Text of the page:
My sanctuary: One of the places I truly love is Sedona, Arizona. There is a resort there called Sanctuary. It’s a beautiful spot; I absolutely love the hiking.

Red or white: I love them both. At cocktail parties I start with a white and hopefully get a red after that.

On my nightstand: A Bose clock radio and a few books that I flip through. Some never leave my nightstand, including “The Power of Now” by Eckhart Tolle and two Persian poetry/philosophy books. I usually pick one and read some verses. “The Power of Now” is almost like a little Bible. I pick it up and, whatever page I open to, I feel like it must have been calling me to get me aligned with the universe again.

Favorite place to shop that is not a chain: Atelier 7918 boutique in Crystal Cove

Pet peeve: I can’t stand laziness and incompetence.

How I relax: Driving relaxes me because I get to be in my own head and my own thoughts. I try to make the best of the time I have in the car. There are certain things you have to do in life – like drive – in Southern California. There is nothing you can do about it. You might as well try to make the best of it. I have classical music on when I am driving, which is really comforting.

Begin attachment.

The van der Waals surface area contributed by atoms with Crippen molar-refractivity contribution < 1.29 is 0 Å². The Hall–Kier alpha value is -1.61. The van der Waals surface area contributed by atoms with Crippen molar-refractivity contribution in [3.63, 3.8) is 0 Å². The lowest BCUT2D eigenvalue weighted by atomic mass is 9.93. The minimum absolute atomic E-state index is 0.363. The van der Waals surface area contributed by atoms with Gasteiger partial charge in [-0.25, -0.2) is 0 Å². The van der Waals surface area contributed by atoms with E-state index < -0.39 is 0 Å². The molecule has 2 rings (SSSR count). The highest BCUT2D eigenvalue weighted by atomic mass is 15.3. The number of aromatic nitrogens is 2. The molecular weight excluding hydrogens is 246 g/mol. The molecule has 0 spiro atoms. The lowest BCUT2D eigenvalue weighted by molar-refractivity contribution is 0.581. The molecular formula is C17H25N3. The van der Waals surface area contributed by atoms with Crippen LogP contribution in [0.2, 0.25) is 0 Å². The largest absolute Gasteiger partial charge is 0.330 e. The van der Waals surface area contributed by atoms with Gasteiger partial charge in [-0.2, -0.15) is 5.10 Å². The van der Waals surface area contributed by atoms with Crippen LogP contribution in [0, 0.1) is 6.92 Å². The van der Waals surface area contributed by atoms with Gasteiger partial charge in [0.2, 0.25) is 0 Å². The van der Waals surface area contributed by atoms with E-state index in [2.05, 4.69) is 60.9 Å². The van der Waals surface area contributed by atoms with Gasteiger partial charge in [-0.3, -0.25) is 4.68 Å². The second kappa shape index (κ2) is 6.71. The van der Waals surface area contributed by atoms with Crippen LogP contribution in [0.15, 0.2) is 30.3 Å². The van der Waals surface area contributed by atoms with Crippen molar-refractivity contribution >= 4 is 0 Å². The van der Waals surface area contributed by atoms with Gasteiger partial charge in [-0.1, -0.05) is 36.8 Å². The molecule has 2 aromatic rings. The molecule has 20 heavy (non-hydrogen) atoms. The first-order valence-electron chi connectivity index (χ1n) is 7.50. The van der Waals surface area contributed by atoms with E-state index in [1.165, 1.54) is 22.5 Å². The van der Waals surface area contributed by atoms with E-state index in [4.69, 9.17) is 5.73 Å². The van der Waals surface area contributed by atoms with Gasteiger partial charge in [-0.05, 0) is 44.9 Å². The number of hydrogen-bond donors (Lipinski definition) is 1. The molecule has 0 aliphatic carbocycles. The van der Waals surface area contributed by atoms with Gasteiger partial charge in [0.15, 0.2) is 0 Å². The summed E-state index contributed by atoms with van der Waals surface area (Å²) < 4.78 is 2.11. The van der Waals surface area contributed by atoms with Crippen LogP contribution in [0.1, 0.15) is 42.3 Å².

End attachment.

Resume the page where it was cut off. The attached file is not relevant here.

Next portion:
What surprises people about me: I am in an extremely male-dominated field, and I fit in quite well, so when I tell people I am also domestic, they just can’t believe I can cook, sew and knit. My mom was very particular, and she said, “What makes a young lady totally complete is being able to take care of all of her own needs and not necessarily be dependent on anyone else.”

My values: In the ancient days, Iranians were Zoroastrian. It is a form of religion, but more than that it is a philosophy to live by. The most important thing is that, at all times, you try to have a truthful mind. When I was very young my father used to tell me, “As long as you live your life that way, you will never go wrong.”